It happened in New York: Photographs by Sylvia Plachy

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For decades, photographer Sylvia Plachy has documented the varied and rebellious spirit of New York City, its elusive moments, its shifting cityscapes, and its people. As a staff photographer for the Village Voice for three decades with her “Unguided Tour” column, she has uniquely captured the writers, artists, musicians, public icons, and sidewalk characters which personify this storied and self-styled place.

It happened in New York is a paean to the city that lends us Plachy’s immense powers of observation. We meet the bold countenance of a woman named Monet, standing in front of a Lower East Side building, with its palimpsests of messages, commanding a pack of Great Danes. An oracular image of Donald Trump, signing money on Fifth Avenue in the 1980s announces a brand of public persona drawing mixed reactions and sidewalk crowds.  We see Tom Waits pose as a toreador, and Margaret Atwood don a cloak evoking her Handmaiden’s Tale, three years before the book was published.  We see the silver halo of Don King’s combed-out Afro in silhouette, the brooding eye of novelist Jonathan Lethem, and the burning gaze of a tenant in a bathrobe on the block where a Manhattan fire is still burning. The shadows of men in Greenpoint, Brooklyn look skyward, as elsewhere young break dancers torque their bodies in the sunshine on a boardwalk and children press their faces in a car window to make their presence known.

Ms. Plachy’s ability to uncover vulnerability and the psychogeography of her surroundings demonstrates the indispensable role of the photographer. She is a social documentarian capable of expressing the zeitgeist of a place and time, as much as driving her own creative vision. The power of the image can shape people or give legibility to the less visible. The subjects of Plachy’s photographs are naturally savvy to this artful exchange between the self and the image so characteristic of life in New York City.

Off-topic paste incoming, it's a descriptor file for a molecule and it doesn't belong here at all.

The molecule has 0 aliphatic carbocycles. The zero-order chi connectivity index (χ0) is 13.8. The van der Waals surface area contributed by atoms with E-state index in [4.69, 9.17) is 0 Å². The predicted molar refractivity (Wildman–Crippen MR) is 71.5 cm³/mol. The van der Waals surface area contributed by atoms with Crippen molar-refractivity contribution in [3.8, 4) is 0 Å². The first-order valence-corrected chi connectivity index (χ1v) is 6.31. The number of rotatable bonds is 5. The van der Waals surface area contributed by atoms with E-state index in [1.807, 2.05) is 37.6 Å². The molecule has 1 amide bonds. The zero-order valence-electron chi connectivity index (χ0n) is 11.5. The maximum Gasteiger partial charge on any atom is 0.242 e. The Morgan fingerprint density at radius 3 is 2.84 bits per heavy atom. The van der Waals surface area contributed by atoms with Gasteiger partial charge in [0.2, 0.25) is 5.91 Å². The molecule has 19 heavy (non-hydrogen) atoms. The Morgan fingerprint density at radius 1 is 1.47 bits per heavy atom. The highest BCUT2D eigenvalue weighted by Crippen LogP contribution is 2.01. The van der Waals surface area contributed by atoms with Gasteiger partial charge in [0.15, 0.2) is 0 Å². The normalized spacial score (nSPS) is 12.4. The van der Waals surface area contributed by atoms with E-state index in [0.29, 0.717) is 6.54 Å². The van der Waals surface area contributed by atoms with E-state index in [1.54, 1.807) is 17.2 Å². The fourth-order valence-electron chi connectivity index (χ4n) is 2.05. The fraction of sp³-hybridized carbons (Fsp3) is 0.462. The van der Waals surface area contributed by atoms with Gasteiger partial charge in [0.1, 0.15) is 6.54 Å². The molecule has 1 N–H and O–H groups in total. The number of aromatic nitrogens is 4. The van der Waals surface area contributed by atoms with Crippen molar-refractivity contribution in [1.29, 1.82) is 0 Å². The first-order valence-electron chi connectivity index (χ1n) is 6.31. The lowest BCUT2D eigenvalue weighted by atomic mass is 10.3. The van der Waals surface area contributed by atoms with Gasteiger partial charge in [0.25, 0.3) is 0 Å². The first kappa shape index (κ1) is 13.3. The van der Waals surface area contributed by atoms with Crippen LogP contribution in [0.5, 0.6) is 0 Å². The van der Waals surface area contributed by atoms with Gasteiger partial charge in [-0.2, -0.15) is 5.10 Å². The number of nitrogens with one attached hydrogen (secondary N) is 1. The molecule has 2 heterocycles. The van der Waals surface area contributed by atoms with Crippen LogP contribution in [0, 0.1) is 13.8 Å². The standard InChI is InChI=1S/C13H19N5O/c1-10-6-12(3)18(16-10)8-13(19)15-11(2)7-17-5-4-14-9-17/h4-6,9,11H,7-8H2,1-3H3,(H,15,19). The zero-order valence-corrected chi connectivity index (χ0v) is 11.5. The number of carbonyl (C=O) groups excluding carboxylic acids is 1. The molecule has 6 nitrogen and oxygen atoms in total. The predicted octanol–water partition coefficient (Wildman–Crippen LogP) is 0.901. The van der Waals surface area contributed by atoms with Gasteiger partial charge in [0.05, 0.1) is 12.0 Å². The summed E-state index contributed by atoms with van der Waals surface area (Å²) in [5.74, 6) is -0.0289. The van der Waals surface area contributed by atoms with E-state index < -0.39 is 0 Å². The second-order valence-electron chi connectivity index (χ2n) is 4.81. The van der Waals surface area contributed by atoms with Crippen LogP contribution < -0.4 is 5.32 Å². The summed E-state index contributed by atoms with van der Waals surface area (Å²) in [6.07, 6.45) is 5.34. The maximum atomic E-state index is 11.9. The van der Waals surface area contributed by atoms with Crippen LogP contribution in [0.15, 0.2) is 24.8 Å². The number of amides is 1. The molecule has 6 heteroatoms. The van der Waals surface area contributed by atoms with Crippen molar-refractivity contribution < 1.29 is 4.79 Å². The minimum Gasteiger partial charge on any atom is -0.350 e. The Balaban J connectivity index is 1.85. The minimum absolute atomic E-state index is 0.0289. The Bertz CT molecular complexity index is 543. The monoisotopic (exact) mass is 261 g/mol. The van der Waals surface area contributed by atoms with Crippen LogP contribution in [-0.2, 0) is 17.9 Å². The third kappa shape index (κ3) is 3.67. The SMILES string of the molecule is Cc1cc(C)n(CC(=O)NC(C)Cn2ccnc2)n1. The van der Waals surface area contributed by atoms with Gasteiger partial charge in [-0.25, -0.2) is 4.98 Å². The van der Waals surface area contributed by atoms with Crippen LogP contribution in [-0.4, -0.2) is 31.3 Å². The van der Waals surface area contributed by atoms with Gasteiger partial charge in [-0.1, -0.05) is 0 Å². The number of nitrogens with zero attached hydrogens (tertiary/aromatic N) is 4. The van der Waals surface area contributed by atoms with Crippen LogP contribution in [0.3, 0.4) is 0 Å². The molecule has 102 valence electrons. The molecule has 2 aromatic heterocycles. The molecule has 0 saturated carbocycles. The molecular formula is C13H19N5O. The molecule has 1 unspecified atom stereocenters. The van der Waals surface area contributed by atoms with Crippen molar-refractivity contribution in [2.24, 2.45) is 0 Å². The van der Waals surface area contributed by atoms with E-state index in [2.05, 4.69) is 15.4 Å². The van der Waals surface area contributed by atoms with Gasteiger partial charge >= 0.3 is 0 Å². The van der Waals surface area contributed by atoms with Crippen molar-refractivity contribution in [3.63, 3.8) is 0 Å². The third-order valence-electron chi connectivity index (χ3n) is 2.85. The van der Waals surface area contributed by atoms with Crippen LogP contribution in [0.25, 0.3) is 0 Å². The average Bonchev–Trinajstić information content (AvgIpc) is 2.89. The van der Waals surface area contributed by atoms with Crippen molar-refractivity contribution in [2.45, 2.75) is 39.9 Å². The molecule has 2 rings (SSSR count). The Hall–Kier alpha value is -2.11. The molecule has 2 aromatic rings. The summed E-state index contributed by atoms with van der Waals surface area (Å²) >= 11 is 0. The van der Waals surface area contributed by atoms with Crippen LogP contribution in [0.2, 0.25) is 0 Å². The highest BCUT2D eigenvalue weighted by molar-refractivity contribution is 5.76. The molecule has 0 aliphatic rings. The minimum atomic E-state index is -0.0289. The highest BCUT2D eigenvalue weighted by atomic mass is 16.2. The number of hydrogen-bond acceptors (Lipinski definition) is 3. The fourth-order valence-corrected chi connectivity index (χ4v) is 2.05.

About the Artist

Sylvia Plachy, born in Budapest, lives in New York. She has had one person shows at the Minneapolis Institute of Arts, the Whitney Museum at Philip Morris in New York, the Queens Museum, The Radvila Palace Museum of Art in Vilnius, Photo España, Madrid, Museo di Roma in Trastevere, and in galleries in Homer, Budapest, Paris, Berlin, Tokyo, New York, Manchester, Arles, Perpingnon and Pingyau.

For thirty years (1974-2004) she was a photographer at The Village Voice, where she had a weekly column, “Unguided Tour,” and where she became staff photographer, reporting nationally and internationally.  She also had a column for several years in Metropolis Magazine (“Signs and Relics”) and was a contributing photographer at the New Yorker. Her photographs have appeared in the New York Times, Fortune, ArtForum, Granta, Grand Street, New York Magazine and in many other magazines. She is a Guggenheim fellow and the recipient of Lucie Award. Her photographs are held in collections including the MoMA, the Houston Museum of Fine Arts, the San Francisco Museum, and the High Museum.

Ms. Plachy has had six books published: SIGNS AND RELICS, 2000; RED LIGHT, 1996; UNGUIDED TOUR, 1990, winner of the Infinity Award for best publication; SELF PORTRAIT WITH COWS GOING HOME, 2004, winner of the Golden Light Award for best book; DE REOJO/OUT OF THE CORNER OF MY EYE, 2007; GOINGS ON ABOUT TOWN, 2007.

Ms. Plachy was a legacy photographer at the Look3 Festival in the summer of 2009 in Charlottesville. On February 6, 2010, Sylvia Plachy was given the Dr. Erich Salomon award by the German Society for Photography (DGPh). This prestigious prize is given for "lifetime achievement" in photojournalism.

 


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